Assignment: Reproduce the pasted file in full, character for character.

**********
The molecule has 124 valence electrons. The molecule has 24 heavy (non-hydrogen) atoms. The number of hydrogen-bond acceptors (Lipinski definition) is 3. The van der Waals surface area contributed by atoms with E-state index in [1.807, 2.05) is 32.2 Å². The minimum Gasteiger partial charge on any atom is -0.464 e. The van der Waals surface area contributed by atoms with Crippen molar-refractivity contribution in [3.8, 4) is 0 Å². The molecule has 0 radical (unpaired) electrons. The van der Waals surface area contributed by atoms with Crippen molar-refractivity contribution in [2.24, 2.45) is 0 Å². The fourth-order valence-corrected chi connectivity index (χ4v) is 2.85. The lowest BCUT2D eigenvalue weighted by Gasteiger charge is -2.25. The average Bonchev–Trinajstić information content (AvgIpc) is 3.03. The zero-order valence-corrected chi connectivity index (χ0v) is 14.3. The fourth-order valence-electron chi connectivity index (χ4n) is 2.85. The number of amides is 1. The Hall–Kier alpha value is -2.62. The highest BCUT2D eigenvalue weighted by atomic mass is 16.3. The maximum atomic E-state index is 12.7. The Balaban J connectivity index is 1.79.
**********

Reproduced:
The molecule has 124 valence electrons. The molecule has 24 heavy (non-hydrogen) atoms. The number of hydrogen-bond acceptors (Lipinski definition) is 3. The van der Waals surface area contributed by atoms with E-state index in [1.807, 2.05) is 32.2 Å². The minimum Gasteiger partial charge on any atom is -0.464 e. The van der Waals surface area contributed by atoms with Crippen molar-refractivity contribution in [3.8, 4) is 0 Å². The molecule has 0 radical (unpaired) electrons. The van der Waals surface area contributed by atoms with Crippen molar-refractivity contribution in [2.24, 2.45) is 0 Å². The fourth-order valence-corrected chi connectivity index (χ4v) is 2.85. The lowest BCUT2D eigenvalue weighted by Gasteiger charge is -2.25. The average Bonchev–Trinajstić information content (AvgIpc) is 3.03. The zero-order valence-corrected chi connectivity index (χ0v) is 14.3. The fourth-order valence-electron chi connectivity index (χ4n) is 2.85. The number of amides is 1. The Hall–Kier alpha value is -2.62. The highest BCUT2D eigenvalue weighted by atomic mass is 16.3. The maximum atomic E-state index is 12.7. The Balaban J connectivity index is 1.79.